Indian Prime Minister Manmohan Singh over a massive corruption scandal raises the risk that his wounded government could fall well before its authorization runs out in 2014.
Indian Prime Minister
Indian Prime minister is improbably to stop following last week’s Supreme Court order for 122 telecoms licenses to be revoked, a deeply embarrassing ruling that accused the government of virtually gifting away an important national asset at throwaway prices. A former media adviser to the 79-year-old prime minister, Singh has seriously considered stepping down at times during the turbulence of the past 12 months but has slogged on out of fidelity to the ruling Congress party.
Indian PM has various compulsive colleagues who could step in to lead Congress into the next elections, hoping that they can shake off the unpopularity that has closed in on the party since it won a second five year term in year of 2009. There was some rare comfort for the government on Saturday, when a court cleared Singh’s interior minister of signing off on the sale of the mobile network licenses, which may have cost the national exchequer up to $36 billion in lost revenues.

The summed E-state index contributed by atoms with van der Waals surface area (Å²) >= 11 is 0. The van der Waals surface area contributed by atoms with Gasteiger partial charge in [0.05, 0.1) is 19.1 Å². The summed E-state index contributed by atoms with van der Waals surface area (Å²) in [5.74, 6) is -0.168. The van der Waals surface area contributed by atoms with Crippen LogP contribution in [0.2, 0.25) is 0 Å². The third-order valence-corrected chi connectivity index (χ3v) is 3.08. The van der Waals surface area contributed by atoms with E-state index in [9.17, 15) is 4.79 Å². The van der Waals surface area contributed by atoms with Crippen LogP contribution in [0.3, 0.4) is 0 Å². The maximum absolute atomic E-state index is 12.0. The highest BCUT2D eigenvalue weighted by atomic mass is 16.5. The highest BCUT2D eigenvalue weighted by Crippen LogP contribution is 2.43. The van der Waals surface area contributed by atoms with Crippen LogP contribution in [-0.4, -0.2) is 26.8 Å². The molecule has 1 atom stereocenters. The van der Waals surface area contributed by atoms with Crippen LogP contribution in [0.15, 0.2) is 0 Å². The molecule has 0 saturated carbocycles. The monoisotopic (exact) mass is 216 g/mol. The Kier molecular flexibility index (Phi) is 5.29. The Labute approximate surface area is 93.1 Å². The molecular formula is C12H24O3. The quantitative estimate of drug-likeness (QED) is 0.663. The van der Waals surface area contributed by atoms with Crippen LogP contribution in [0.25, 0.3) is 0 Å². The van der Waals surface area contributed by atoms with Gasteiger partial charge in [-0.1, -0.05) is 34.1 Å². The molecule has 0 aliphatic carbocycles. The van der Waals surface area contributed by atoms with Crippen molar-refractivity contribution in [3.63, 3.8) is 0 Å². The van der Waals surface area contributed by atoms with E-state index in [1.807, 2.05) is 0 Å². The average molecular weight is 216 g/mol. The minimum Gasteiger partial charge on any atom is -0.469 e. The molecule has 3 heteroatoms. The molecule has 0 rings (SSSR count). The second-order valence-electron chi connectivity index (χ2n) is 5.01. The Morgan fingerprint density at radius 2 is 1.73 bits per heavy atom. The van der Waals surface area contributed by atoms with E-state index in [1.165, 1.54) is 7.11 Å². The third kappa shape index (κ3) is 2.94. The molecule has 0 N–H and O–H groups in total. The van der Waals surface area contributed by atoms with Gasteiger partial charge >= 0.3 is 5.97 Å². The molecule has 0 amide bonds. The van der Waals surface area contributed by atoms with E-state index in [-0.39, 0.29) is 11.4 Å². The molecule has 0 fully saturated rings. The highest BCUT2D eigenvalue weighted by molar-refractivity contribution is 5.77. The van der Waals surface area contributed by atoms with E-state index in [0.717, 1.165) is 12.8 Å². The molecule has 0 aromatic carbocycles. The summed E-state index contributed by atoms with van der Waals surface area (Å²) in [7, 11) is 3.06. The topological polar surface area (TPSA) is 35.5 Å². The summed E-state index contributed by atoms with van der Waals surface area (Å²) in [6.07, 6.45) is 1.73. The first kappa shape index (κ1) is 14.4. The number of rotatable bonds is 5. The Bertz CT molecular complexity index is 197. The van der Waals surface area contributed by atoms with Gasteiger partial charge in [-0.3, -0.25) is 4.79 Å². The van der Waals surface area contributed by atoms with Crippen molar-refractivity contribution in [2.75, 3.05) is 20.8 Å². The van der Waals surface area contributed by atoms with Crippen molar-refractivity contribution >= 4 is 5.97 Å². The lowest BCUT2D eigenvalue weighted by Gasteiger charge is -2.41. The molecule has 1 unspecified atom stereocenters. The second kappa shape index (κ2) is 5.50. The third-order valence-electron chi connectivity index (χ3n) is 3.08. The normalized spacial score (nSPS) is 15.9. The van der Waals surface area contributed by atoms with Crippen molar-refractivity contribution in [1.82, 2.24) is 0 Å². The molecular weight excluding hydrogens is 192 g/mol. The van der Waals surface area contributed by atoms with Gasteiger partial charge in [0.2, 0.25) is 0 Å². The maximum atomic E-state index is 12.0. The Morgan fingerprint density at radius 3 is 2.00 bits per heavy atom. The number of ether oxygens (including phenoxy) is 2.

There was some rare relief for the government on Saturday, when a court cleared Singh’s interior minister of signing off on the sale of the mobile network licenses, which may have cost the public exchequer up to $36 billion in lost revenues. Buoyed by this ruling which kept the blame for short-changing the nation from spreading across Singh’s cabinet the Congress party is most likely to try to limp on, just as it did through 2011. Last year it survived the detention of a minister over the telecoms scandal, country wide protests over corruption, flip-flopping by fickle regional parties in its coalition, and dismay over a policy paralysis as Indian economic growth was boarding.